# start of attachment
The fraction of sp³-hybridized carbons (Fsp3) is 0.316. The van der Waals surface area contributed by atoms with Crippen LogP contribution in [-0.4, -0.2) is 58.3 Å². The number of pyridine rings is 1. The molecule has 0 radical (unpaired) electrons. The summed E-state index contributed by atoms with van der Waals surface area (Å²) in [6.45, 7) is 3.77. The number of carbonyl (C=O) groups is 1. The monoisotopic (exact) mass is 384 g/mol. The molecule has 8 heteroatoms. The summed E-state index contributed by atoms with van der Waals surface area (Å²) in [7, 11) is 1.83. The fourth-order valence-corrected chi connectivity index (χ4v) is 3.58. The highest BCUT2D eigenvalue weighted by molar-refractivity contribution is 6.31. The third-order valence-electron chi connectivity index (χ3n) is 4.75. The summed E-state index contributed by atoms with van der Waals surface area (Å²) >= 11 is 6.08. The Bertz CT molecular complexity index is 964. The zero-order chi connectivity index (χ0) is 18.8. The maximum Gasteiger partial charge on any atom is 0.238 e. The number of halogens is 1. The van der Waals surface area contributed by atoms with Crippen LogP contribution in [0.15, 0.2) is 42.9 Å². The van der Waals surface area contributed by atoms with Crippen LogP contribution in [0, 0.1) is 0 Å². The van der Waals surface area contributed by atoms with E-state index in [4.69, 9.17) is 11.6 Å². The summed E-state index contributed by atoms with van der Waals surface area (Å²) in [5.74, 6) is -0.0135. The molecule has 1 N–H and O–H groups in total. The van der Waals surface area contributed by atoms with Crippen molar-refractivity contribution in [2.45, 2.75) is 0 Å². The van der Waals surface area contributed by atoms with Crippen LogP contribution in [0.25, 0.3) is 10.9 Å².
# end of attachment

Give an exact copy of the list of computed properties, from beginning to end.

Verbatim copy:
The fraction of sp³-hybridized carbons (Fsp3) is 0.316. The van der Waals surface area contributed by atoms with Crippen LogP contribution in [-0.4, -0.2) is 58.3 Å². The number of pyridine rings is 1. The molecule has 0 radical (unpaired) electrons. The summed E-state index contributed by atoms with van der Waals surface area (Å²) in [6.45, 7) is 3.77. The number of carbonyl (C=O) groups is 1. The monoisotopic (exact) mass is 384 g/mol. The molecule has 8 heteroatoms. The summed E-state index contributed by atoms with van der Waals surface area (Å²) in [7, 11) is 1.83. The fourth-order valence-corrected chi connectivity index (χ4v) is 3.58. The highest BCUT2D eigenvalue weighted by molar-refractivity contribution is 6.31. The third-order valence-electron chi connectivity index (χ3n) is 4.75. The summed E-state index contributed by atoms with van der Waals surface area (Å²) >= 11 is 6.08. The Bertz CT molecular complexity index is 964. The zero-order chi connectivity index (χ0) is 18.8. The maximum Gasteiger partial charge on any atom is 0.238 e. The number of halogens is 1. The van der Waals surface area contributed by atoms with Crippen LogP contribution in [0.15, 0.2) is 42.9 Å². The van der Waals surface area contributed by atoms with Crippen LogP contribution in [0, 0.1) is 0 Å². The van der Waals surface area contributed by atoms with E-state index in [4.69, 9.17) is 11.6 Å². The summed E-state index contributed by atoms with van der Waals surface area (Å²) in [5.74, 6) is -0.0135. The molecule has 1 N–H and O–H groups in total. The van der Waals surface area contributed by atoms with Crippen molar-refractivity contribution in [2.45, 2.75) is 0 Å². The van der Waals surface area contributed by atoms with Crippen LogP contribution in [0.25, 0.3) is 10.9 Å².